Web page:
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Students say price isn’t their biggest consideration when purchasing a ski pass

Westminster College students Kami May, a senior nursing major, and Lily Wolfe, a senior communication major, ski at Alta during the 2016-2017 ski season. Though students ski and snowboard at several different Utah resorts, many said the most important factor they consider when buying a pass isn’t money but friends. (Photo courtesy of Matt Chirico)

Westminster College students Kami May, a senior nursing major, and Lily Wolfe, a senior communication major, ski at Alta during the 2016-2017 ski season. Though students ski and snowboard at several different Utah resorts, many said the most important factor they consider when buying a pass isn’t money but friends. (Photo courtesy of Matt Chirico)

With six acclaimed mountains less than 30 miles away from Westminster College’s campus, the big back-to-school question on many students’ minds is where to buy their ski or snowboarding pass for the upcoming season.

“I’ve spent more time these past couple of weeks trying to decide where to ski than I’ve spent getting into my classes,” said Jessica Morgan, a junior business major.

Though students ski and snowboard at several different Utah resorts, many said the most important factor they consider when buying a pass isn’t money but friends.

“It’s more important where my friends are going than the actual mountain,” said Graham Chag, a senior geology major. “I’m a social guy, I’m a social skier and I just like to ski with my friends.”

Chag isn’t alone, Jackson Podis, a senior environmental science major, also said he consults his friends before making his purchase.

“Who I’m going to be skiing with is the biggest deciding factor,” he said. “I pretty much just go where my friends go.”

Purchasing a pass at some Utah resorts can cost upwards of $2,000 a season, and budgeting for it can put a burden on some students — especially with other expenses like tuition, food and rent. But despite the monetary challenges, some students said they make sacrifices to ski with their friends.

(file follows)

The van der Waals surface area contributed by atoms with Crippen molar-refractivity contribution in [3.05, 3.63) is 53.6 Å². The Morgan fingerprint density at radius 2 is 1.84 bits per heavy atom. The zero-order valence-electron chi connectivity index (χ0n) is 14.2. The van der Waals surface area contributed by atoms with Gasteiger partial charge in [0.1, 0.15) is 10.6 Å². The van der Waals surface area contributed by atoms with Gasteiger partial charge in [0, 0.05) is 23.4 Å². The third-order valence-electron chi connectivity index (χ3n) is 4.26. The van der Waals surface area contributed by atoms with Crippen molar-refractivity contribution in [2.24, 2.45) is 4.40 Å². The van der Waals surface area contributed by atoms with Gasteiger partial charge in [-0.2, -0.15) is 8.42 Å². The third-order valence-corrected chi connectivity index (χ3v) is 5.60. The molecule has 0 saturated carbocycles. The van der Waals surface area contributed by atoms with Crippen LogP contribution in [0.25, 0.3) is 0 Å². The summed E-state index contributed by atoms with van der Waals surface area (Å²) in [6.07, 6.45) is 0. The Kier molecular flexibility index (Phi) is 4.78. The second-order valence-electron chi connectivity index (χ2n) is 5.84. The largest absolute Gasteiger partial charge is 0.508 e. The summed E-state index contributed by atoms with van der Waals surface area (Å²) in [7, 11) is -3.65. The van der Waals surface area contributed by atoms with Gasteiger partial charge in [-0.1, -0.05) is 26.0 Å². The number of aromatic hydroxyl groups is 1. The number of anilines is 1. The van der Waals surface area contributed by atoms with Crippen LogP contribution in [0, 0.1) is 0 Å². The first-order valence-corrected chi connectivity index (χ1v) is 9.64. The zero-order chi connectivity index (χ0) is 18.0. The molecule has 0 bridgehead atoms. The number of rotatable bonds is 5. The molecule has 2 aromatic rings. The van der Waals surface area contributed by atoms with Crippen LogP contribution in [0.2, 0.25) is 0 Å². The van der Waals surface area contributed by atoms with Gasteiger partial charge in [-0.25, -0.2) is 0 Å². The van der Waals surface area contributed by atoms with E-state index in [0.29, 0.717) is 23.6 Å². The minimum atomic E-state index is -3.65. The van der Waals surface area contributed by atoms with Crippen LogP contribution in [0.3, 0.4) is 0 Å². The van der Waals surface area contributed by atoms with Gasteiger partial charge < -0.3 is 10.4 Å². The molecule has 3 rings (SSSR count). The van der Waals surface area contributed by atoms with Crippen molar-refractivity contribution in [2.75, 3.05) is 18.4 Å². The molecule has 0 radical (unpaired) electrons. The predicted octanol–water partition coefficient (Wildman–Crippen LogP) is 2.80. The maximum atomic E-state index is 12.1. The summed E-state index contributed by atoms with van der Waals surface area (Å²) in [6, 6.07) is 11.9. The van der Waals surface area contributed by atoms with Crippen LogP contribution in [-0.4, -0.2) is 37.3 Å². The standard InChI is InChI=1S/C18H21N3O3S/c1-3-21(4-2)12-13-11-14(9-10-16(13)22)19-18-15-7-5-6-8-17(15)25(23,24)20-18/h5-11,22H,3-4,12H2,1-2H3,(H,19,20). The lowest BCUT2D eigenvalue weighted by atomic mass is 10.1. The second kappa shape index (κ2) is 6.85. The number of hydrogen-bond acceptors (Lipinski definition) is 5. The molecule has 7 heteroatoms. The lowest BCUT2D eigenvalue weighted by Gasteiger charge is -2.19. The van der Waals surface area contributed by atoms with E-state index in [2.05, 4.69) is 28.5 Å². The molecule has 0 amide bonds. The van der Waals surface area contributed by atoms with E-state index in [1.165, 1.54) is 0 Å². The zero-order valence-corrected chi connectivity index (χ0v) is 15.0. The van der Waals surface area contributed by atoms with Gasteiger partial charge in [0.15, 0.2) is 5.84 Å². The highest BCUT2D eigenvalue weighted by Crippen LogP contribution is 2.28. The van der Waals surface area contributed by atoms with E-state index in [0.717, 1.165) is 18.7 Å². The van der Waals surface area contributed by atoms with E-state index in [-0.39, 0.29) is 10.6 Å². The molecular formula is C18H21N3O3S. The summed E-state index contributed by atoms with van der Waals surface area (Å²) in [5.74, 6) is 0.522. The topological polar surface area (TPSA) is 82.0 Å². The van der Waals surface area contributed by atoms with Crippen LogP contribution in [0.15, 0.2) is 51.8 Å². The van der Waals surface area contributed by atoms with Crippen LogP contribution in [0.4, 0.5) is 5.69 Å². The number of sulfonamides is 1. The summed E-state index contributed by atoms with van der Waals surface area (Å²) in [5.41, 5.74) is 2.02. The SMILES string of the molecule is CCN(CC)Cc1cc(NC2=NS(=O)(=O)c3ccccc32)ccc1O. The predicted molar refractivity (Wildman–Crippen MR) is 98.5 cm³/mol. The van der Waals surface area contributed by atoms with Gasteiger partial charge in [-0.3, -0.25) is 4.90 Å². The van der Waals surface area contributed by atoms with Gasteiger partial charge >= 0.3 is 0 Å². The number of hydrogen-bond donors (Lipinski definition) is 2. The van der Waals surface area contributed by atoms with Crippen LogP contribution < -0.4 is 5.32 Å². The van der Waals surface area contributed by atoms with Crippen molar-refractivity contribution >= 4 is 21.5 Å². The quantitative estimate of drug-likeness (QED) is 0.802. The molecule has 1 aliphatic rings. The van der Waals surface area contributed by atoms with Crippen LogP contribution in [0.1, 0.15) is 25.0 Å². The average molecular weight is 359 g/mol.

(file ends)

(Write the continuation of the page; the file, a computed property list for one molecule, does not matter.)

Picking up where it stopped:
Finn Townsley, a junior environmental science major, said he prioritizes the purchase of a ski pass no matter what.

“Last year I didn’t really eat very much because I couldn’t afford a ski pass, so I just ate really cheap value meals,” he said.

Most students agreed that they’d prefer to purchase a pass at one of the mountains in Big or Little Cottonwood Canyon over Park City or Deer Valley.

“I’m not going to get a pass at Deer Valley,” Chag said. “I just don’t want to be in a tourist area, and Park City and Deer Valley are filled with tourists.”

Students enjoying their time together skiing at Alta.  Escaping from the school environment can be nothing short of a challenge but skiing is a great getaway. (Photo courtesy of Matt Chirico)

Students enjoying their time together skiing at Alta.  Escaping from the school environment can be nothing short of a challenge but skiing is a great getaway. (Photo courtesy of Matt Chirico)

Other Westminster students agreed that those resorts are too expensive.

“I wouldn’t go to Park City because it’s bougie, and I wouldn’t get an Epic pass because it’s so much money,” Townsley said. “I just feel like Park City is more about the culture than the actual skiing.”

Though most ski resorts offer free passes for employees, most students said they were uninterested in working on the mountain — especially while attending Westminster full time.

“I wouldn’t want to work on a mountain while I’m in school because I wouldn’t want to work on the weekends when I could be skiing,” said Walker Sorely, a senior computer science major who purchased a pass to Snowbird his first year and to Alta his sophomore and junior years.

Sorely said he switched from Snowbird to Alta to experience something different but is undecided about where to go for his final year.

Unlike most students, Sorely said he doesn’t consider where his friends are going to ski as a factor in purchasing a pass “even a little bit.” He said he enjoys skiing alone because it gives him the freedom to do whatever he wants and doesn’t care about the social aspect of the sport.

But whether it’s having a good time with friends or feeling independent and liberated, students said they purchase passes because snow sports bring joy to their lives.

“Buying a pass isn’t a question,” Morgan said. “I’ve skied somewhere different each year, but really all that matters to me is that I’ve chosen a mountain by the time it starts snowing.”

Although opinions about where to purchase a season pass vary, most students agree on one thing: “It’s gonna be good skiing wherever we go,” Podis said.

All the mountains are different and cater to different clientele, but because of the amount of snow each year, students said no decision is bad.

“You can’t really go wrong in Utah,” Sorley said.

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